Roger Federer suffered his second straight Wimbledon quarter-final exit when an extraordinary comeback by Frenchman Jo-Wilfried Tsonga condemned the Swiss to a shock 3-6, 6-7, 6-4, 6-4, 6-4 defeat on Wednesday.
The third seed's defeat was the first time he has lost a Grand Slam match having been two sets up.
"It was just amazing today, I played unbelievable, everything was in," Tsonga said in a televised interview.
"That's crazy, he is the biggest champion in my sport, he achieved a lot of things. He is the best player in the world and I'm just so happy to beat him, especially on grass, as it is one of his best surfaces."
Federer, who had been bidding for a record-equalling seventh Wimbledon title, glided through the first set and never looked in danger in the second set or tiebreak as Tsonga made some sloppy, nervous errors.
However, the 12th seed soon found his groove with his immense energy and athleticism suddenly worrying Federer.
Tsonga broke for 2-1 in the third and fourth sets and held out thanks to some rasping groundstrokes and trademark volleys.
His raw power threatened to completely outmuscle the record 16-times Grand Slam champion, who failed to raise his game and slipped a break down at the start of the fifth set when he netted.
Federer could do nothing to halt Tsonga's momentum with the Frenchman laying into every stroke with all his might to reach a third Grand Slam semi-final and set up a meeting with Novak Djokovic on Friday.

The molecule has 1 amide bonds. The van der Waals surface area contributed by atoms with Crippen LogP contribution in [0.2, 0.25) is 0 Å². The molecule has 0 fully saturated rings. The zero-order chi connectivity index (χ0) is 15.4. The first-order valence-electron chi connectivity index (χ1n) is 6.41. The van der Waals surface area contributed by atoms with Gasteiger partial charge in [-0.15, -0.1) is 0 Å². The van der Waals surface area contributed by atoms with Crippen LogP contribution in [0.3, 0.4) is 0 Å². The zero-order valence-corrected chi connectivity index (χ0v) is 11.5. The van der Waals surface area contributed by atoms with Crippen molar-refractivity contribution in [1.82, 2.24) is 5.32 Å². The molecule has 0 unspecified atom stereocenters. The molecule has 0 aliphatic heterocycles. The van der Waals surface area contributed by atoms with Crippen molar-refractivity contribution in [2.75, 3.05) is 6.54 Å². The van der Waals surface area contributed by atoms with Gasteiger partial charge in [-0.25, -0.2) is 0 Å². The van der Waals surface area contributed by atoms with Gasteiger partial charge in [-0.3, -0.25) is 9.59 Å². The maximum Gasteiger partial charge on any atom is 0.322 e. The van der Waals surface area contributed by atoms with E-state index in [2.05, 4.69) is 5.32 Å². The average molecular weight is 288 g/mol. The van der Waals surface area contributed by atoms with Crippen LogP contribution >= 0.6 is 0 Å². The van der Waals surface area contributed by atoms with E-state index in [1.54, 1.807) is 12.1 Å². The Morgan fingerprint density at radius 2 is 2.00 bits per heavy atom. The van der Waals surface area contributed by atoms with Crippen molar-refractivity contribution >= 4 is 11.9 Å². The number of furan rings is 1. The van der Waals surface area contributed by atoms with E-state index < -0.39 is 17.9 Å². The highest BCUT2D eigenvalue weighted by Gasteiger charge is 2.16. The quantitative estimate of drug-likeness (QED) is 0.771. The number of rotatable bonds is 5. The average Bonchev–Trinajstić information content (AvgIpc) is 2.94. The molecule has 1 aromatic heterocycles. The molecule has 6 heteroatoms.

Earlier, second seed Djokovic stopped Australian upstart Bernard Tomic to reach the semi-finals, winning 6-2, 3-6, 6-3, 7-5 on Court One.
"I'm delighted to be through it's a great result but was a very even match," Djokovic said in a televised interview.
"I played very well to start with but I played one very bad service game and he got back into the match and from that moment on he was the better player.
"I had some very very difficult serve games which I managed to hold."
The Serbian second seed, bidding for his first Wimbledon title and the world number one ranking, cruised through the opening set.
Qualifier Tomic grew in confidence though and using his patient and delicate groundstrokes to frustrate the Serb, he took the second and opened up a 3-1 lead in the third.
Djokovic had struggled to deal with the low, slow sliced backhands of Tomic but was stunned into action and reeled off seven games in a row to take command.
Tomic, the youngest man to reach the Wimbledon quarter-finals since Boris Becker in 1986, made a string of basic errors but out of the blue he hit back in the fourth set, whipping a ferocious forehand down the line to seal another break.
Djokovic fell heavily at 4-5 and struggled to hold his serve but an exquisite drop shot in the next game set up another break.
The 24-year-old Serb rediscovered his consistency and earned himself two match points in the next game, the first of which he converted when Tomic netted a groundstroke.
"He is a very unpredictable player and has never been in a Grand Slam quarter-final before and he had nothing to lose and was hitting a lot of winners and I couldn't predict where he was going," Djokovic said.
"He was not making many unforced errors from the baseline which made my life very difficult. I was trying to change the pace, but he was better at that and it was like a game of cat and mouse."